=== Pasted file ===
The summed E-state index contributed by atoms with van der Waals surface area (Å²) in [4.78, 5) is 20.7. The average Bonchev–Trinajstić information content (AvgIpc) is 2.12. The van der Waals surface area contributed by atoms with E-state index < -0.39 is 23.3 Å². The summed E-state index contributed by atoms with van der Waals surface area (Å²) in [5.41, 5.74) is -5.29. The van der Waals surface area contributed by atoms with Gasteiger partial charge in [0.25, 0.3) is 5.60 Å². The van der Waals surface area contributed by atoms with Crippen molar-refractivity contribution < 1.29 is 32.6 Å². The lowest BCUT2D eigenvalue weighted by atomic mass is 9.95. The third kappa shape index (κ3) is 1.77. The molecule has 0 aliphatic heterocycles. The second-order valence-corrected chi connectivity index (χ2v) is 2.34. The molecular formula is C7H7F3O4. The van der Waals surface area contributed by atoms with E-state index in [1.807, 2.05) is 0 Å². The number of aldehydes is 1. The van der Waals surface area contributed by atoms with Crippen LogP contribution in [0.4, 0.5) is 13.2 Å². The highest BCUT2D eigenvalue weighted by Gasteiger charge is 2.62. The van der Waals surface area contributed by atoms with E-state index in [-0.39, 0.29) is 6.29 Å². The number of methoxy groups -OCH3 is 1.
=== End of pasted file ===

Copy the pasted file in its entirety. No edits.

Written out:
The summed E-state index contributed by atoms with van der Waals surface area (Å²) in [4.78, 5) is 20.7. The average Bonchev–Trinajstić information content (AvgIpc) is 2.12. The van der Waals surface area contributed by atoms with E-state index < -0.39 is 23.3 Å². The summed E-state index contributed by atoms with van der Waals surface area (Å²) in [5.41, 5.74) is -5.29. The van der Waals surface area contributed by atoms with Gasteiger partial charge in [0.25, 0.3) is 5.60 Å². The van der Waals surface area contributed by atoms with Crippen molar-refractivity contribution < 1.29 is 32.6 Å². The lowest BCUT2D eigenvalue weighted by atomic mass is 9.95. The third kappa shape index (κ3) is 1.77. The molecule has 0 aliphatic heterocycles. The second-order valence-corrected chi connectivity index (χ2v) is 2.34. The molecular formula is C7H7F3O4. The van der Waals surface area contributed by atoms with E-state index in [1.807, 2.05) is 0 Å². The number of aldehydes is 1. The van der Waals surface area contributed by atoms with Crippen LogP contribution in [0.4, 0.5) is 13.2 Å². The highest BCUT2D eigenvalue weighted by Gasteiger charge is 2.62. The van der Waals surface area contributed by atoms with E-state index in [-0.39, 0.29) is 6.29 Å². The number of methoxy groups -OCH3 is 1.